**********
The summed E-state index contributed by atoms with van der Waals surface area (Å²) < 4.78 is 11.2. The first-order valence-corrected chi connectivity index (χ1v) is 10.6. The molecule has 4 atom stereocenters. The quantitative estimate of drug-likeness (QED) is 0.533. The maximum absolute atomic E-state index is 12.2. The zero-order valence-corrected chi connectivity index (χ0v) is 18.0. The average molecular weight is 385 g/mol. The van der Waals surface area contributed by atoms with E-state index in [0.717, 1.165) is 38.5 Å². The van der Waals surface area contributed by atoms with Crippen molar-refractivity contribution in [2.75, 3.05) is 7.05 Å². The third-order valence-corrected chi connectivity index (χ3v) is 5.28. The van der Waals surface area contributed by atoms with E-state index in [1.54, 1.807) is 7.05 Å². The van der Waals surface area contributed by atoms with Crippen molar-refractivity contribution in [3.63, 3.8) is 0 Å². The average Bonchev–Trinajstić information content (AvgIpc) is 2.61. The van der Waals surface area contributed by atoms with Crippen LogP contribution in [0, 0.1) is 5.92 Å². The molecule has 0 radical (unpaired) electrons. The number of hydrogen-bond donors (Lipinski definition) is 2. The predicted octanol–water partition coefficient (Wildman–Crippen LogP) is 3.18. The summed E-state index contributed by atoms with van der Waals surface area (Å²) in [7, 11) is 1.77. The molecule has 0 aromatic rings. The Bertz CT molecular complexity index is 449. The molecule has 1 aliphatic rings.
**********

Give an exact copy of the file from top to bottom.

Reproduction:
The summed E-state index contributed by atoms with van der Waals surface area (Å²) < 4.78 is 11.2. The first-order valence-corrected chi connectivity index (χ1v) is 10.6. The molecule has 4 atom stereocenters. The quantitative estimate of drug-likeness (QED) is 0.533. The maximum absolute atomic E-state index is 12.2. The zero-order valence-corrected chi connectivity index (χ0v) is 18.0. The average molecular weight is 385 g/mol. The van der Waals surface area contributed by atoms with E-state index in [0.717, 1.165) is 38.5 Å². The van der Waals surface area contributed by atoms with Crippen molar-refractivity contribution in [2.75, 3.05) is 7.05 Å². The third-order valence-corrected chi connectivity index (χ3v) is 5.28. The van der Waals surface area contributed by atoms with E-state index in [1.54, 1.807) is 7.05 Å². The van der Waals surface area contributed by atoms with Crippen molar-refractivity contribution in [3.63, 3.8) is 0 Å². The average Bonchev–Trinajstić information content (AvgIpc) is 2.61. The van der Waals surface area contributed by atoms with Crippen LogP contribution in [0, 0.1) is 5.92 Å². The molecule has 0 radical (unpaired) electrons. The number of hydrogen-bond donors (Lipinski definition) is 2. The predicted octanol–water partition coefficient (Wildman–Crippen LogP) is 3.18. The summed E-state index contributed by atoms with van der Waals surface area (Å²) in [7, 11) is 1.77. The molecule has 0 aromatic rings. The Bertz CT molecular complexity index is 449. The molecule has 1 aliphatic rings.